Andre Williams is a philosopher, an eccentric. His off-the-field exploits this season, which include writing a memoir, have been well documented. He takes in questions and, unlike most in his position, spends his time digesting them before delivering appropriate answers rather than spewing out tired cliches.
But the 6-foot, 227-pound Boston College running back is anything but sophisticated when discussing his on-the-field exploits for the resurgent Eagles this season.
"You can draw it up any way you want, you can run any type of offense," Williams said. "But it's really just about the 11 guys on the field and how strong you guys are as a unit and as a team. Any kind of offense can work, not one is better than the other. It's really about the 11 guys that you have on the field and the chemistry and the things that you can't draw on paper that really count in the game of football."
Reducing his day job to the simplest of elements has powered Williams to a remarkable senior season. Boston College's first Heisman Trophy finalist since Doug Flutie took home the prize 29 years ago, Williams has posted the ninth-best single-season rushing mark (2,102 yards) in college football history. He is a throwback of the highest order, more than happy to carry the mantle for a position group that has seemingly seen its significance decrease in the national eye in recent years.
Consider that no running backs were taken in the NFL draft's first round this past spring, the first time that had happened in 50 years. Or that the recruiting pitch of the college game's most iconic active coach, Nick Saban, revolves around his backfield getting the most mileage out of the lightest workload possible.
Williams and Auburn's Tre Mason are two of the six finalists for an award Saturday that will likely go to a quarterback for the fourth straight season. And Williams understands why, though he is thankful to have a leader like Steve Addazio in his corner. The first-year Boston College coach has emphasized a smashmouth style that has seen the Eagles carry the rock on better than 66 percent of their plays -- with Williams rushing it on nearly 69 percent of those runs.
"I love being a running back, I love representing running backs," Williams said. "I don't necessarily think it's unfair that it's been quarterbacks really high up in the Heisman contention lately, because that position is hard to play. It's hard to be good at it. And with the trend toward teams playing spread offenses and throwing ball more, I think really that's one of the factors behind it -- you have to have a good quarterback to be able to do that with your offense.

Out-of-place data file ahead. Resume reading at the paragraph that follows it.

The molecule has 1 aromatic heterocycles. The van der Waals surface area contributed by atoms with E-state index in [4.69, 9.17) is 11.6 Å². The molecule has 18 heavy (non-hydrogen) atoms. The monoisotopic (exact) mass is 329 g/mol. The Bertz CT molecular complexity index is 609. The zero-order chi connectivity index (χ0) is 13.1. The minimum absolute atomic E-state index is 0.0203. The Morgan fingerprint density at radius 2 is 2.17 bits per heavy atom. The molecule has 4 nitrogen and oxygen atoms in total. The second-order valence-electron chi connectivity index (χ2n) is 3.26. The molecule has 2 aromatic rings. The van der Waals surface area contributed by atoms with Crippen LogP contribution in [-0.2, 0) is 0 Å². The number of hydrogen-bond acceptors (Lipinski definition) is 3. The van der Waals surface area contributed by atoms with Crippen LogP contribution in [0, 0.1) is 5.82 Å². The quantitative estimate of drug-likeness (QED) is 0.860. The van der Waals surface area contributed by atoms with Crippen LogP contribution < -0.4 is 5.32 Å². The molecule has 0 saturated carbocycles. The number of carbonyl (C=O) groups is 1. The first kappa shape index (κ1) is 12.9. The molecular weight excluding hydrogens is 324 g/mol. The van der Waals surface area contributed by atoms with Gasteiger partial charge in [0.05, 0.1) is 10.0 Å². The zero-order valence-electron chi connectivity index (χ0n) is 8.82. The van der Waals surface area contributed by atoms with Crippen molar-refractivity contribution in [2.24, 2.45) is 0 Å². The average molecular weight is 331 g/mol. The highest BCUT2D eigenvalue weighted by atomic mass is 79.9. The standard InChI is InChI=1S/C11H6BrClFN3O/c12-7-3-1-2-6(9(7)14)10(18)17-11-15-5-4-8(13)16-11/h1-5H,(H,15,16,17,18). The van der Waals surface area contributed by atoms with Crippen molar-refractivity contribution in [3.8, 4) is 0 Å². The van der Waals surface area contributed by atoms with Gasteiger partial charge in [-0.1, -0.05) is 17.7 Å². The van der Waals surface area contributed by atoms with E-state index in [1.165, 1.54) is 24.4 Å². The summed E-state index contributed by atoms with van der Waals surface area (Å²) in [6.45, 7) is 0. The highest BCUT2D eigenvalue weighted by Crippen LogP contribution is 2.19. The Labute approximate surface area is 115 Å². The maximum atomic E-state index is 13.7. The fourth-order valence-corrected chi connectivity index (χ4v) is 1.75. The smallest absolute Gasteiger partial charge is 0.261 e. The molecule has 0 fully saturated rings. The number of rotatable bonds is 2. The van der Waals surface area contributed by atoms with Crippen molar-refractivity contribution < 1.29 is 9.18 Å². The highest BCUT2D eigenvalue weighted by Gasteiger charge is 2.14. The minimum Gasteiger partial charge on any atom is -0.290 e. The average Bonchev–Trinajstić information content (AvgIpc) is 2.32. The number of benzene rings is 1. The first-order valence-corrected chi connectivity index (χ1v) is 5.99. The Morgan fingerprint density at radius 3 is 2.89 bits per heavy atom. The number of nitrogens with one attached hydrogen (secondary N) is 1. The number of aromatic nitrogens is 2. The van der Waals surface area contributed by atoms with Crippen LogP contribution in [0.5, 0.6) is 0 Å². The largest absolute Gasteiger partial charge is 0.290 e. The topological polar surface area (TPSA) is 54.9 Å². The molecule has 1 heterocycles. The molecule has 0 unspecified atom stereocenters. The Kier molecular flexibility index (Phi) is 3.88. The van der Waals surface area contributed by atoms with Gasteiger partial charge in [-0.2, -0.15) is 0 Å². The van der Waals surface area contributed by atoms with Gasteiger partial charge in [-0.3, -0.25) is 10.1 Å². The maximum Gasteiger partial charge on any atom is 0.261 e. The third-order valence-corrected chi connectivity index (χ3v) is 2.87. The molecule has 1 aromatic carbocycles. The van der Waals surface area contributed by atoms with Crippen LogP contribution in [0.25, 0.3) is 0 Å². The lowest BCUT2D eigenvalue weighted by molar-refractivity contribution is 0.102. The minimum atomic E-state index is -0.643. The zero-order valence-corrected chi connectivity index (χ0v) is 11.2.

"But football is a funny game, because you can draw up all the X's and O's you want, but it's really an emotional and physical and mental game, and you can line up with any type of scheme and it can work if you have the right group of guys."
Williams could possibly meet his match in the AdvoCare V100 Bowl when he faces Arizona's Ka'Deem Carey, who actually touts a higher per-game workload (29.27) than Williams (27.41) after being suspended for the season opener.
The workhorses are scheduled to cross paths in Orlando, Fla., this week as finalists for the Doak Walker Award, with each expressing his admiration of the other's role in being flag-bearers for running backs this season. Both have relished the relative downtime before the bowl, especially Williams, whose shoulder injury forced him to exit the regular-season finale.
At 5-10, 207 pounds, the smaller Carey, a Tucson, Ariz., native, said he prepared for his workload this season by doing what he always does: hiking the various mountains surrounding the region, joking that there's not much else to do in his hometown.
His mindset is similar to Williams' in that each refuses to see the open field as a 1-on-11 game of tag.
"Every time I touch the ball I run hungry," Carey said. "I know the whole 11 is after me, and I feel like I should be after them, so I go after them instead of them just chasing me."
Nine running backs have accounted for 11 trips to New York in the previous 10 years. (Darren McFadden and Reggie Bush each went twice). By the time of the Heisman ceremony, none had tallied more rushes than Williams (329) or Carey (322) has this fall. And none had touched the 2,000-yard barrier that Williams crossed in the regular-season's penultimate game, at Maryland.
If there is a caveat with Williams, it comes in the passing game, where he has been a non-factor. He has zero catches this season and just 10 for his career, and he knows it is an area he will need to prove himself in for pro scouts come pre-draft evaluations. In comparison, Carey has 26 catches for 173 yards.
What Williams' hands lack in catching, they make up for in other areas, namely his signature stiff-arm, a move that Carey lauded him for, and one that several ACC defenders have fallen victim to while standing in the thoroughbred's way.
Jim Morgans, Williams' coach at Parkland (Pa.) High, recalls his protege elevating the entire team with a well-delivered blow that would enliven the sideline.
"It's the timing of it," Morgans said. "He knows when to deliver it. He puts a little dip in his legs and he really delivers a heckuva [hit].
"There's other things that he did, too: He would turn on defenders if he had the sideline and he's breaking down the sideline, and you know that he could probably take the angle away from defensive backs because he always had another gear. But sometimes he would relish just turning right into the defensive backs and running into them and running them over."